Release type: Transcript


Doorstop with the Prime Minister: CFA legislation


Senator the Hon Michaelia Cash
Minister for Employment
Minister for Women
Minister Assisting the Prime Minister for the Public Service
Senator for Western Australia


PRIME MINISTER: As summer approaches, these firefighters are getting ready to defend us and today we are defending them. We are calling on the Senate to pass this bill to ensure that the volunteers, the CFA are respected – that their selfless services is respected so that their volunteer organisation can be autonomous, stronger and can continue to recruit, continue to keep Victorians and indeed all Australians safe from the very worst that nature can throw at us.

JOURNALIST: This legislation does look at the RFS and other volunteer organisations as well or is it just limited to the CFA?

MINISTER CASH: The legislation is very much limited to emergency management bodies that are covered by the Fair Work Act and have volunteers. So, basically it relates to around 12 emergency service bodies in Victoria, the Northern Territory and the ACT. We have been very surgical in terms of drafting the change to the Fair Work Act.

JOURNALIST: Minister Cash - as Minister for Women, what were your thoughts on Donald Trump’s comments over the weekend?

MINISTER CASH: Well as I articulated last night, the comments were demeaning, they were disappointing and they were wrong. Full stop.

PRIME MINISTER: And I would add to that – they are loathsome and they deserve the absolutely universal condemnation that they have received.

JOURNALIST: Kidman and Co. It seems that Gina Rinehart has made this $365 million bid for the company. Would the Government look favourably upon that?

PRIME MINISTER: Well it is always great to see Australians investing in Australian agriculture, but the matter will go before the Foreign Investment Review Board of course because there is a minority foreign investor. Of course there is a minority foreign investment in Kidman now. I always welcome seeing Australian investment in Australian agriculture, as I believe all Australians do.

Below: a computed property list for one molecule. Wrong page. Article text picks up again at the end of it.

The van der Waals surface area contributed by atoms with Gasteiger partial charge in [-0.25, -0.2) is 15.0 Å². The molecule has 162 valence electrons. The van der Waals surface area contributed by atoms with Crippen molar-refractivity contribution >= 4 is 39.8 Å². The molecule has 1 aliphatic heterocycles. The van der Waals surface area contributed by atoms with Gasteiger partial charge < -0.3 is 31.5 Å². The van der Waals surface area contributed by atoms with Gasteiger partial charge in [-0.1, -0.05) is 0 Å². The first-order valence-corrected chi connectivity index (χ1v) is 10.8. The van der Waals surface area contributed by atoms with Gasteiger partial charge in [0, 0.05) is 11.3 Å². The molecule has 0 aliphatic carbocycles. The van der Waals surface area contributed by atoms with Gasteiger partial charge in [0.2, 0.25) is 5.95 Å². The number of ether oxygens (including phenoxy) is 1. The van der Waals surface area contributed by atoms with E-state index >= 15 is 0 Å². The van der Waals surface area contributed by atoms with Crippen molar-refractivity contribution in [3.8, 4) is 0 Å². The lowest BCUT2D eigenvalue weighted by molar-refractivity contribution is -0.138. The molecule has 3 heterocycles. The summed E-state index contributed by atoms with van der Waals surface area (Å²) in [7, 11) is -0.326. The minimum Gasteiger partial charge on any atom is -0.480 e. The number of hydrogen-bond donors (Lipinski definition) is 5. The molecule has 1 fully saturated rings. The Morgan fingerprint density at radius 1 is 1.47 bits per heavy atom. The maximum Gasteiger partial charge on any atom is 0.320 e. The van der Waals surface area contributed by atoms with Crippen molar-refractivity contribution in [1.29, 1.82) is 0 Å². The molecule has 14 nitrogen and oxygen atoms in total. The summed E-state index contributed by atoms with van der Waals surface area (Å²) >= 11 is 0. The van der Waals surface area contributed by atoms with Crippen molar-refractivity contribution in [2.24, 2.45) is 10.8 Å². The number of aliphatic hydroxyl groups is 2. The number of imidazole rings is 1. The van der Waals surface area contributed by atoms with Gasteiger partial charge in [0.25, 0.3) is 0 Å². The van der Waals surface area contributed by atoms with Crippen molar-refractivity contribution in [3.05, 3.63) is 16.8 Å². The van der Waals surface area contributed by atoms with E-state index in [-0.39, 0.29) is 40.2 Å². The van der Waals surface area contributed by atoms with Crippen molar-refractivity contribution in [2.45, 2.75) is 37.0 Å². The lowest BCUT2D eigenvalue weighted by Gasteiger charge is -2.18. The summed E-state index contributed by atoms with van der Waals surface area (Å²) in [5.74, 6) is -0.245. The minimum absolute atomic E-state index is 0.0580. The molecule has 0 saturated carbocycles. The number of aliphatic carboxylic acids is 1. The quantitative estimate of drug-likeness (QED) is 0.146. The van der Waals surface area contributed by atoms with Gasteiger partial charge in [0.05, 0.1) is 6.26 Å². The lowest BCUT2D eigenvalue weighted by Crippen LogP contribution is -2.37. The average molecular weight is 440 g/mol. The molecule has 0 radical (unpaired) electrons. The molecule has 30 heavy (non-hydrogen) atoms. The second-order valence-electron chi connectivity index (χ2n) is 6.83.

JOURNALIST: Same-sex marriage plebiscite – it is going to be start to be debated tomorrow. Where do you think that Labor is going to land on this?

PRIME MINISTER: Look, this is a matter for Mr Shorten. Really, what we have here is a mechanism that will enable Australians, every Australian to make a choice on this important issue on the 11th of February – that is not very far away. Its months away. Now, if Mr Shorten wants Australians to support gay marriage, if he wants same-sex couples to be able to marry there is a mechanism right there. We’ve introduced the Bill. It’s very clear, if it passed by the Senate in time, then there will be a plebiscite on the 11th of February. I have no doubt it will be carried. I will certainly be voting yes, as will Lucy. And when it is carried, it will be legislated so there is a very clear road map there and Mr Shorten should stop playing politics with the lives of gay people, he should stop playing politics with this issue. He should let Australians get on, make their choice, have their vote and it will be done.

JOURNALIST: Prime Minister, Mr Shorten has indicated that Labor will block this for some time now, months indeed. Have you given any consideration to a ‘plan B’ over the past few months with Labor indicating they will block it?

PRIME MINISTER: Mr Shorten has not come to a landing on whether he will support it or not. I mean, he has certainly given many indications but it just shows how political he is. How little he cares about same-sex couples. How little he cares about the right of same-sex couples to be married. How little he cares about the fundamental substantial, substantive issue. It’s all about the politics with him. That’s all he is about – politics. Now we have done everything we can to win the support of the crossbenchers, of the Labor Party and the Greens.

We’ve invited them to come back and tell us what changes they would like that would enable them to support the plebiscite. After all, Mr Shorten three years ago publicly called for a plebiscite. He is on the record as saying he supports the plebiscite so he can’t clearly have an objection in principle to a plebiscite – he’s obviously, if he opposes it, he must have some issues about it. Well, let him tell us what they are. He has done nothing of the sort.

So we are saying to Mr Shorten, get behind this plebiscite. This should be a thoroughly bipartisan plebiscite. I would like to see this plebiscite having the support of Labor, the Government, crossbenchers. I would like to see it being thoroughly bipartisan and then we all say as one Parliament to the Australian people: “We respect your views, you tell us what you think, it’s a fair question, it’s a fair vote and then we will respect your decision.” Now that’s what we can do on the 11th of February and the only obstacle to this is Bill Shorten and the Labor Party. So he has got a very big call to make. He’s got a very big call to make. Does he want this issue resolved on the 11th of February or not? If he does want it resolved then, it’s not far away – he should support the plebiscite.

Thanks very much.